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OpEdNews Op Eds    H2'ed 9/6/18

VA privatization continues with MISSION Act

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The recently passed VA MISSION Act has been billed as a boon to veterans because of provisions that would expand some services, some of which are outside direct health care delivery. While this seems to have convinced major veteran service organizations to support it, the MISSION Act will also bolster ongoing efforts to privatize VA health care delivery that all have publicly opposed. This suggests that they missed the obvious down side of the legislation and will likely withdraw their support when its consequences become apparent.

The MISSION Act creates a permanent Community Care program to replace the ostensibly temporary Choice program that currently refers VA patients to private providers. The new program will divert $22 billion over 5 years that could be used to address staffing shortages that have led to long wait times for care in some VA facilities. The case for investing more VA resources on private care is based on specious claims of pervasive problems in wait times and quality of care. In fact, the VA's record in both is exceptional.

There are many reasons why this is not common knowledge, not the least of which is propaganda from a group backed by those who would profit most from privatization. Highly misleading claims are being promoted by Concerned Veterans of America, a Koch brothers-funded organization with little veteran representation. Their strategy is to portray the VA as failing, making privatization seem a better alternative. What they don't mention is that the diversion of VA funds to pay for private care makes it impossible to address the problems they claim are inherent flaws of the VA. Privatization does, however, generate substantial profits for investors in the health care industry such as Koch Industries. The real motivation behind expanding outsourcing seems to be maximizing private profit, not helping vets get more timely or higher quality care.

The Choice program was introduced as a stopgap measure after the scandal over falsifying wait times at the Phoenix VA. Its stated intent was to improve wait times until the problem could be addressed. However, it has now expanded to the point that over 40% of patient visits are outsourced to the private sector. Under the MISSION Act, referrals will be significantly increased, with more patients being dumped on an overburdened system of private care that has already produced wait times longer than the VA.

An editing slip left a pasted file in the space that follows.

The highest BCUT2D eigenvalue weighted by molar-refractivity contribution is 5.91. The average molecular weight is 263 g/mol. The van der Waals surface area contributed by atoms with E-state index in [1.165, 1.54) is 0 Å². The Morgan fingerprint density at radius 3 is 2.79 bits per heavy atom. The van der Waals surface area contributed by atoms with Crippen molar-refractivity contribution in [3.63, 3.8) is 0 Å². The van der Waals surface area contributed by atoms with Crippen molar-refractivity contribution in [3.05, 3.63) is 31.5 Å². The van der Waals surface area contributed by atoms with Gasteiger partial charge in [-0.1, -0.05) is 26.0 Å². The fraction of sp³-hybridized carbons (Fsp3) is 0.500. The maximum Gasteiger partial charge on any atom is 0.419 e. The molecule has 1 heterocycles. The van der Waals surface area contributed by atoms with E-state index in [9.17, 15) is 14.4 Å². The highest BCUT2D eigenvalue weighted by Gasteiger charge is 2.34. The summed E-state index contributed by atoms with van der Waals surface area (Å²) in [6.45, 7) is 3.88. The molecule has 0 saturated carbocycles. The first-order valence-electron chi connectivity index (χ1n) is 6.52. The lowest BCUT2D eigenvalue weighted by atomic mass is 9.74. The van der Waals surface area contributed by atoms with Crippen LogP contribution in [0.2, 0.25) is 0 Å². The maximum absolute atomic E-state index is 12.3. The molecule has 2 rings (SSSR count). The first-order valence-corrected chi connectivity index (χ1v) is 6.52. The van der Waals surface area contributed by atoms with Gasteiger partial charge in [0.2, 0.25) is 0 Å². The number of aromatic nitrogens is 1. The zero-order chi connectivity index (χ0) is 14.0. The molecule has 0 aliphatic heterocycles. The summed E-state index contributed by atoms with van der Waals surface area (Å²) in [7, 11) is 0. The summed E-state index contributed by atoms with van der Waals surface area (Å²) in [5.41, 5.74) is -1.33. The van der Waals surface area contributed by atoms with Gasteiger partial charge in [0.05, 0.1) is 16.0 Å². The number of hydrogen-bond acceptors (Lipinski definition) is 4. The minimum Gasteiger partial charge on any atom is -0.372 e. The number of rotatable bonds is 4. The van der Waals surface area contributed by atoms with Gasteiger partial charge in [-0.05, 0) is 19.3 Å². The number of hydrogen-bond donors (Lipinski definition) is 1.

Every dollar invested in private care ultimately comes from money necessary to fully fund and staff the VA. This diversion of funds results in fewer services and compromising the system of integrated care that only the VA provides, while the cost of private care is substantially higher than VA care. It is ironic that the Community Care program will require the hiring of large numbers of specialists merely to process referrals and provider billing. At the small facility near where I live, there will be 70 Community Care staff in a system that had less than 900 employees as of 2014. Just imagine the impact that hiring 70 new clinicians could have had!

Privatizing services will result in a degradation of care. Private providers have much less experience meeting the special needs of veterans. Shockingly, the VA is already referring mental health patients to the private sector, which doesn't meet the standards of the VA's cutting-edge suicide prevention practices. As someone who has been both a physician and a patient at the VA, I can attest that the problems the VA does have are not as serious as the flaws in the private health care system. I gave up using private insurance and now get my care entirely through the VA. As a result, I get fully integrated care in a system designed to serve vets. VA care consistently rates higher on key performance and patient satisfaction measures compared to private care, at significantly less cost. Neither the cost savings, the high quality of care or the integrated nature of the system would be possible in the private sector, where the need to generate profits precludes many of the features of the VA system.

Those who put their lives on the line for our country deserve the best care possible. Despite the propaganda about the quality of care at the VA, both objective measures and patient satisfaction ratings indicate otherwise. An essential feature of the VA system that leads to these outcomes is the integrated nature of services. Money taken out of the system and lost to the private sector is not available to fund the VA's comprehensive services and to fix problems such as long wait times at some facilities that are largely the result of inadequate staffing.

If we want to keep our promises to our vets, we cannot accept the stripping down of the VA to generate private profits. If you agree, contact your members of Congress and let them know that they need to take a closer look at what the MISSION Act will do to the VA and the veterans who depend on it.

Dr Staggenborg is a former VA psychiatrist and member of Veterans For Peace. This article may be reproduced, unedited and with attribution, without prior approval.

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Rick Staggenborg, MD Social Media Pages: Facebook Page       Twitter Page       Linked In Page       Instagram page url on login Profile not filled in

I am a former Army and VA psychiatrist who ran for the US Senate in 2010 on a campaign based on a pledge to introduce a constitutional amendment to abolish corporate personhood and regulate campaign finance. A constitutional amendment banning (more...)

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